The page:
Wild Fire Situation in Region Stable
THUNDER BAY – There are 252 personnel from the Ontario Ministry of Natural Resources and Forestry on assignment in British Columbia (125) and the Northwest Territories (127) to assist in ongoing forest fire management efforts.
Ontario has also provided equipment including 430 power pumps, 6,000 lengths of hose and two values protection units to British Columbia.
The fires on the shores of the Great Slave Lake in the Northwest Territories in Canada do not seem in any hurry to be extinguished. In this natural-color satellite image which was collected by the Moderate Resolution Imaging Spectroradiometer (MODIS) aboard the Aqua satellite on July 29, 2014 dozens of fires and copious amounts of smoke are evident. Actively burning areas, detected by MODIS’s thermal bands, are outlined in red.
This smoke has risen off the fires in the Northwest Territories and has been carried along the jet streams to the Labrador Sea which borders both Labrador and Newfoundland and most probably beyond. This natural-color satellite image was also collected by the Moderate Resolution Imaging Spectroradiometer (MODIS) aboard the Aqua satellite on July 29, 2014.
Northwestern Ontario Fire Scene Update
There were no new fires confirmed in the Northwest Region by the afternoon of August 7. The remaining active fire, Red Lake District Fire Number 17, is being observed at 152 ha and is located in Woodland Caribou Provincial Park. Kenora District Fire Number 11 was declared out August 6 at 0.2 ha.
The degree of concern for fire behaviour is moderate across most of the region, with the exception of the northern districts which have a high hazard. For Thursday August 7, most of the region will start with sunny skies until a system over northern Manitoba brings clouds with showers or a risk of thunderstorms into the western districts. On Friday August 8, rain and thunderstorms will continue through the western and northern districts. The eastern districts will remain in sunshine with temperatures in the mid to high twenties.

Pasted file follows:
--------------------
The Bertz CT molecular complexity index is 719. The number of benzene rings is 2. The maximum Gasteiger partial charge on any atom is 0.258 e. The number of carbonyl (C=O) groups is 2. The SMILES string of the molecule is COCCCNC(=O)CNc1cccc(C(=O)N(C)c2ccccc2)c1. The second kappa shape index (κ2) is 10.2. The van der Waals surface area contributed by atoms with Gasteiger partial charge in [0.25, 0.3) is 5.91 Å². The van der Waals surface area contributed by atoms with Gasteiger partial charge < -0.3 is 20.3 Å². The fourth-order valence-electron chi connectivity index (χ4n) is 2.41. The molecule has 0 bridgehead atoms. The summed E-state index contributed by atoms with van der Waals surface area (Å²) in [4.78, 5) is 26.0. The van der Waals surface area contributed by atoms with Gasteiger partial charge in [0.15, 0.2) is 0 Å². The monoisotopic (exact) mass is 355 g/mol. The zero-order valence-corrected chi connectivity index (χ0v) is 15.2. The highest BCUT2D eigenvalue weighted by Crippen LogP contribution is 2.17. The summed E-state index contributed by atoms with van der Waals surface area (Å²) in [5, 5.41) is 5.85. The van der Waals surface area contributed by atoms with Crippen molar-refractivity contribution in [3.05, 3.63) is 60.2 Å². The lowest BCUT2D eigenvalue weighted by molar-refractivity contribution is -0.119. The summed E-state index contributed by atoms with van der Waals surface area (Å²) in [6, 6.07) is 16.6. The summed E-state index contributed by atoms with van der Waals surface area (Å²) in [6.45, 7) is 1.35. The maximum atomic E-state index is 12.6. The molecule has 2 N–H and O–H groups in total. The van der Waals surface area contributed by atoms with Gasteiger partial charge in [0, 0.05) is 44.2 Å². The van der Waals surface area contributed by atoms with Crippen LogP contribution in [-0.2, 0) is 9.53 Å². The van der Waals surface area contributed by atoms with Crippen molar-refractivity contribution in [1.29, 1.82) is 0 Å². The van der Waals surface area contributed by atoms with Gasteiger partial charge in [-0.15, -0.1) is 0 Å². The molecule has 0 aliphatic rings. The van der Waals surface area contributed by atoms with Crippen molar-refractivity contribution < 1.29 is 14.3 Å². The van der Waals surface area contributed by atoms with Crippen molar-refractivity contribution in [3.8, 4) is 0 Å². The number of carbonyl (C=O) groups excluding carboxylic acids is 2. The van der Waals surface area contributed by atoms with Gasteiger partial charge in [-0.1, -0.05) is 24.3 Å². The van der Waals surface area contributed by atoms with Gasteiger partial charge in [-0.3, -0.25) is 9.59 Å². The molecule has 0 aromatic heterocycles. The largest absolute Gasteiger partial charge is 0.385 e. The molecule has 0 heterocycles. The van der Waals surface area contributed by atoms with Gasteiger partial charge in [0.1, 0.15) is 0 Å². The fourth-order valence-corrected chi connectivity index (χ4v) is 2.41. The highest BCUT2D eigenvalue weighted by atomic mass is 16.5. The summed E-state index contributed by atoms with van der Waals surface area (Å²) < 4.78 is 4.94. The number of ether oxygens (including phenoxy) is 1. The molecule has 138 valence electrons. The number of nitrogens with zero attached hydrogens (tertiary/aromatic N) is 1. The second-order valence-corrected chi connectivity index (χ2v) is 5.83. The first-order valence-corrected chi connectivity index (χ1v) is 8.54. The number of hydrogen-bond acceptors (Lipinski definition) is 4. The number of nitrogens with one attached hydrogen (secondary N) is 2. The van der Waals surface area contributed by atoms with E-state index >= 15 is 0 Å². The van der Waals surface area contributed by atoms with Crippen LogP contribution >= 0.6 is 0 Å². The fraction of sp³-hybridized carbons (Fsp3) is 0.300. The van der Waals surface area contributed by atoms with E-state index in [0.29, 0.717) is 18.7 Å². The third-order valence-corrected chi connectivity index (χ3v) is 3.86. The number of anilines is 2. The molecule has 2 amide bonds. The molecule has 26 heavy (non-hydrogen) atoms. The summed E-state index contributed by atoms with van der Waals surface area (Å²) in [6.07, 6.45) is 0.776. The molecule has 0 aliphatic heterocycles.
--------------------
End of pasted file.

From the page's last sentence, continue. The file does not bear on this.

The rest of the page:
Fire is an obvious danger, but smoke that drifts away from its source and blankets populated areas also has its dangers. The smoke released by any type of fire (forest, brush, crop, structure, tires, waste or wood burning) is a mixture of particles and chemicals produced by incomplete burning of carbon-containing materials. All smoke contains carbon monoxide, carbon dioxide and particulate matter (PM or soot). Smoke can contain many different chemicals, including aldehydes, acid gases, sulfur dioxide, nitrogen oxides, polycyclic aromatic hydrocarbons (PAHs), benzene, toluene, styrene, metals and dioxins. The type and amount of particles and chemicals in smoke varies depending on what is burning, how much oxygen is available, and the burn temperature.
Exposure to high levels of smoke should be avoided. Individuals are advised to limit their physical exertion if exposure to high levels of smoke cannot be avoided. Individuals with cardiovascular or respiratory conditions (e.g., asthma), fetuses, infants, young children, and the elderly may be more vulnerable to the health effects of smoke exposure.